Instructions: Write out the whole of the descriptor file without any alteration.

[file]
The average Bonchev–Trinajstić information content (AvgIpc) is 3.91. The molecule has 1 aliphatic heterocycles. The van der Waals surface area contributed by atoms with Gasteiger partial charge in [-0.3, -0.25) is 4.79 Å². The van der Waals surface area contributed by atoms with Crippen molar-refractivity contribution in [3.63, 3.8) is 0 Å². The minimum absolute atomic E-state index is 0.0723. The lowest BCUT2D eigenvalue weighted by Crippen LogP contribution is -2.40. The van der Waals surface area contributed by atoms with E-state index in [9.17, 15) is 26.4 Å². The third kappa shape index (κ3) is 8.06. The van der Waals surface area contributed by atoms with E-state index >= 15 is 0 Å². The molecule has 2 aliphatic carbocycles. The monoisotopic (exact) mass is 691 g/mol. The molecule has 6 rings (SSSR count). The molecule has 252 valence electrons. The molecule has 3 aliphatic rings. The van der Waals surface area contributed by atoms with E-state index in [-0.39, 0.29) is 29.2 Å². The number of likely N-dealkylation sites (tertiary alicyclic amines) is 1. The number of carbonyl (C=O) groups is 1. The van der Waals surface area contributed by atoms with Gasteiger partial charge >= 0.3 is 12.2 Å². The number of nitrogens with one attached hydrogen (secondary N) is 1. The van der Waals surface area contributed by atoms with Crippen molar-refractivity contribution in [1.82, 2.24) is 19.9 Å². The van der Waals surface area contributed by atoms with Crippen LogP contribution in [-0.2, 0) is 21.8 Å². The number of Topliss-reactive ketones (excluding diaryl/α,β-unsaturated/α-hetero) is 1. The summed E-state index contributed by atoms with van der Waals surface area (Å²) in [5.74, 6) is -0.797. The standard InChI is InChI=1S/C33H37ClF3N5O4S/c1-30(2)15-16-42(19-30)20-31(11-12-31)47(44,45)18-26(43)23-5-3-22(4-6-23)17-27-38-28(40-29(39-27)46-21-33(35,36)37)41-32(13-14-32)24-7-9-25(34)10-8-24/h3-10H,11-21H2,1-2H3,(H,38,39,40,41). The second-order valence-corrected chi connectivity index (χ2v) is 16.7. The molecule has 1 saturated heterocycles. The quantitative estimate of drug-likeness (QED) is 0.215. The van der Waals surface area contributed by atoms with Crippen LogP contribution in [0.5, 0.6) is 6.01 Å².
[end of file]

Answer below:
The average Bonchev–Trinajstić information content (AvgIpc) is 3.91. The molecule has 1 aliphatic heterocycles. The van der Waals surface area contributed by atoms with Gasteiger partial charge in [-0.3, -0.25) is 4.79 Å². The van der Waals surface area contributed by atoms with Crippen molar-refractivity contribution in [3.63, 3.8) is 0 Å². The minimum absolute atomic E-state index is 0.0723. The lowest BCUT2D eigenvalue weighted by Crippen LogP contribution is -2.40. The van der Waals surface area contributed by atoms with E-state index in [9.17, 15) is 26.4 Å². The third kappa shape index (κ3) is 8.06. The van der Waals surface area contributed by atoms with E-state index >= 15 is 0 Å². The molecule has 2 aliphatic carbocycles. The monoisotopic (exact) mass is 691 g/mol. The molecule has 6 rings (SSSR count). The molecule has 252 valence electrons. The molecule has 3 aliphatic rings. The van der Waals surface area contributed by atoms with E-state index in [-0.39, 0.29) is 29.2 Å². The number of likely N-dealkylation sites (tertiary alicyclic amines) is 1. The number of carbonyl (C=O) groups is 1. The van der Waals surface area contributed by atoms with Gasteiger partial charge >= 0.3 is 12.2 Å². The number of nitrogens with one attached hydrogen (secondary N) is 1. The van der Waals surface area contributed by atoms with Crippen molar-refractivity contribution in [1.82, 2.24) is 19.9 Å². The van der Waals surface area contributed by atoms with Crippen LogP contribution in [-0.2, 0) is 21.8 Å². The number of Topliss-reactive ketones (excluding diaryl/α,β-unsaturated/α-hetero) is 1. The summed E-state index contributed by atoms with van der Waals surface area (Å²) in [5.74, 6) is -0.797. The standard InChI is InChI=1S/C33H37ClF3N5O4S/c1-30(2)15-16-42(19-30)20-31(11-12-31)47(44,45)18-26(43)23-5-3-22(4-6-23)17-27-38-28(40-29(39-27)46-21-33(35,36)37)41-32(13-14-32)24-7-9-25(34)10-8-24/h3-10H,11-21H2,1-2H3,(H,38,39,40,41). The second-order valence-corrected chi connectivity index (χ2v) is 16.7. The molecule has 1 saturated heterocycles. The quantitative estimate of drug-likeness (QED) is 0.215. The van der Waals surface area contributed by atoms with Crippen LogP contribution in [0.5, 0.6) is 6.01 Å².